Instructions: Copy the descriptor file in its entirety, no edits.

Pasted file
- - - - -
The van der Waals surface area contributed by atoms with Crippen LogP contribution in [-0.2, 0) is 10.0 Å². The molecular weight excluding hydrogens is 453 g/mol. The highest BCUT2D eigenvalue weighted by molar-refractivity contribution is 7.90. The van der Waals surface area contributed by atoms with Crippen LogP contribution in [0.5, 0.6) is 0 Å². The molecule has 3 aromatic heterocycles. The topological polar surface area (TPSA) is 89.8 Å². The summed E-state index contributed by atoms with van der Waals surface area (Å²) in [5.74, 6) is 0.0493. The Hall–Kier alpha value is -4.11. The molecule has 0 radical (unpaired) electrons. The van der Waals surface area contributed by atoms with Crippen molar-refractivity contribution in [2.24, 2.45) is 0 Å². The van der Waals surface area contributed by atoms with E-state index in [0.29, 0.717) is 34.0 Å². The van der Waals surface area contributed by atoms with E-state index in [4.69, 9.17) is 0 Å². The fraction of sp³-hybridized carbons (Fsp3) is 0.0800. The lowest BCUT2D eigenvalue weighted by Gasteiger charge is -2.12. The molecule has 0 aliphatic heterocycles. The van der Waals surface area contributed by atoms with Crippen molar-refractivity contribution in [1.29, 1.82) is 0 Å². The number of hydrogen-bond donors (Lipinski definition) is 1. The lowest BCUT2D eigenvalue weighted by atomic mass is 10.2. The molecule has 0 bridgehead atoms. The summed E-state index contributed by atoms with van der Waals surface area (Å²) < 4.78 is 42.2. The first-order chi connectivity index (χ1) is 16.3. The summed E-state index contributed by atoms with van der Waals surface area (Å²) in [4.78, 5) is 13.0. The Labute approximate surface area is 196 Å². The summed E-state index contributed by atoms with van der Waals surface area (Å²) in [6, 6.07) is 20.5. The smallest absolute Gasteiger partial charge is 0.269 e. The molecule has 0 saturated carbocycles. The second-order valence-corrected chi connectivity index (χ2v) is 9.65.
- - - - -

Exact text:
The van der Waals surface area contributed by atoms with Crippen LogP contribution in [-0.2, 0) is 10.0 Å². The molecular weight excluding hydrogens is 453 g/mol. The highest BCUT2D eigenvalue weighted by molar-refractivity contribution is 7.90. The van der Waals surface area contributed by atoms with Crippen LogP contribution in [0.5, 0.6) is 0 Å². The molecule has 3 aromatic heterocycles. The topological polar surface area (TPSA) is 89.8 Å². The summed E-state index contributed by atoms with van der Waals surface area (Å²) in [5.74, 6) is 0.0493. The Hall–Kier alpha value is -4.11. The molecule has 0 radical (unpaired) electrons. The van der Waals surface area contributed by atoms with Crippen molar-refractivity contribution in [2.24, 2.45) is 0 Å². The van der Waals surface area contributed by atoms with E-state index in [0.29, 0.717) is 34.0 Å². The van der Waals surface area contributed by atoms with E-state index in [4.69, 9.17) is 0 Å². The fraction of sp³-hybridized carbons (Fsp3) is 0.0800. The lowest BCUT2D eigenvalue weighted by Gasteiger charge is -2.12. The molecule has 0 aliphatic heterocycles. The van der Waals surface area contributed by atoms with Crippen molar-refractivity contribution in [1.29, 1.82) is 0 Å². The number of hydrogen-bond donors (Lipinski definition) is 1. The lowest BCUT2D eigenvalue weighted by atomic mass is 10.2. The molecule has 0 bridgehead atoms. The summed E-state index contributed by atoms with van der Waals surface area (Å²) < 4.78 is 42.2. The first-order chi connectivity index (χ1) is 16.3. The summed E-state index contributed by atoms with van der Waals surface area (Å²) in [4.78, 5) is 13.0. The Labute approximate surface area is 196 Å². The summed E-state index contributed by atoms with van der Waals surface area (Å²) in [6, 6.07) is 20.5. The smallest absolute Gasteiger partial charge is 0.269 e. The molecule has 0 saturated carbocycles. The second-order valence-corrected chi connectivity index (χ2v) is 9.65.